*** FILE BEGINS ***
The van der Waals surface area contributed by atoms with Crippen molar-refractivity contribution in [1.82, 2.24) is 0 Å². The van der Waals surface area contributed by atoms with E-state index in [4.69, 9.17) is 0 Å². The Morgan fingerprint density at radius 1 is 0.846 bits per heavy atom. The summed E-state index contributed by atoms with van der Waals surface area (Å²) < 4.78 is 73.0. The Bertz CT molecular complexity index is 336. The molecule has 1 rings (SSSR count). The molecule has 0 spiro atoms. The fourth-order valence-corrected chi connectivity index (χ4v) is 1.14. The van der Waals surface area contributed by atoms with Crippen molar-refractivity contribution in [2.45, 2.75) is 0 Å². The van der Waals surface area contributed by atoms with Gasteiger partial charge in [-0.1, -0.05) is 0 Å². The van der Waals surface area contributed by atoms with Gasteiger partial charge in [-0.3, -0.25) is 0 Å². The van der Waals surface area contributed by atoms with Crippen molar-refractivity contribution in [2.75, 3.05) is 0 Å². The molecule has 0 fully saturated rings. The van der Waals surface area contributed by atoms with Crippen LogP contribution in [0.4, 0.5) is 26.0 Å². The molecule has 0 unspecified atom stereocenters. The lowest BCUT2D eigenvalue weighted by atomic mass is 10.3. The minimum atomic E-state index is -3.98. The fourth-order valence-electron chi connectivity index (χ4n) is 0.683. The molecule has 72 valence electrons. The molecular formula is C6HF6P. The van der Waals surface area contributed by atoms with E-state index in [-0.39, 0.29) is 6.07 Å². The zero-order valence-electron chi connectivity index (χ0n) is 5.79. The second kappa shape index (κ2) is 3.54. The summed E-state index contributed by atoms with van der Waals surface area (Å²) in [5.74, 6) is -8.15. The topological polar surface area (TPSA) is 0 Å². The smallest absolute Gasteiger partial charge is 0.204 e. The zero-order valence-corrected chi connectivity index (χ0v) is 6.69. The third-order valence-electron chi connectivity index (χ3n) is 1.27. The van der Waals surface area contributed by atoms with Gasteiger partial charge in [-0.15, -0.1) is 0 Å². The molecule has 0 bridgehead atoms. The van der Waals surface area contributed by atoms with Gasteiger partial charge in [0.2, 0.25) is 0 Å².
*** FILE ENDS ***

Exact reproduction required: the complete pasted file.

The van der Waals surface area contributed by atoms with Crippen molar-refractivity contribution in [1.82, 2.24) is 0 Å². The van der Waals surface area contributed by atoms with E-state index in [4.69, 9.17) is 0 Å². The Morgan fingerprint density at radius 1 is 0.846 bits per heavy atom. The summed E-state index contributed by atoms with van der Waals surface area (Å²) < 4.78 is 73.0. The Bertz CT molecular complexity index is 336. The molecule has 1 rings (SSSR count). The molecule has 0 spiro atoms. The fourth-order valence-corrected chi connectivity index (χ4v) is 1.14. The van der Waals surface area contributed by atoms with Crippen molar-refractivity contribution in [2.45, 2.75) is 0 Å². The van der Waals surface area contributed by atoms with Gasteiger partial charge in [-0.1, -0.05) is 0 Å². The van der Waals surface area contributed by atoms with Gasteiger partial charge in [-0.3, -0.25) is 0 Å². The van der Waals surface area contributed by atoms with Crippen molar-refractivity contribution in [2.75, 3.05) is 0 Å². The molecule has 0 fully saturated rings. The van der Waals surface area contributed by atoms with Crippen LogP contribution in [0.4, 0.5) is 26.0 Å². The molecule has 0 unspecified atom stereocenters. The lowest BCUT2D eigenvalue weighted by atomic mass is 10.3. The minimum atomic E-state index is -3.98. The fourth-order valence-electron chi connectivity index (χ4n) is 0.683. The molecule has 72 valence electrons. The molecular formula is C6HF6P. The van der Waals surface area contributed by atoms with E-state index in [-0.39, 0.29) is 6.07 Å². The zero-order valence-electron chi connectivity index (χ0n) is 5.79. The second kappa shape index (κ2) is 3.54. The summed E-state index contributed by atoms with van der Waals surface area (Å²) in [5.74, 6) is -8.15. The topological polar surface area (TPSA) is 0 Å². The smallest absolute Gasteiger partial charge is 0.204 e. The zero-order valence-corrected chi connectivity index (χ0v) is 6.69. The third-order valence-electron chi connectivity index (χ3n) is 1.27. The van der Waals surface area contributed by atoms with Gasteiger partial charge in [-0.15, -0.1) is 0 Å². The molecule has 0 bridgehead atoms. The van der Waals surface area contributed by atoms with Gasteiger partial charge in [0.2, 0.25) is 0 Å².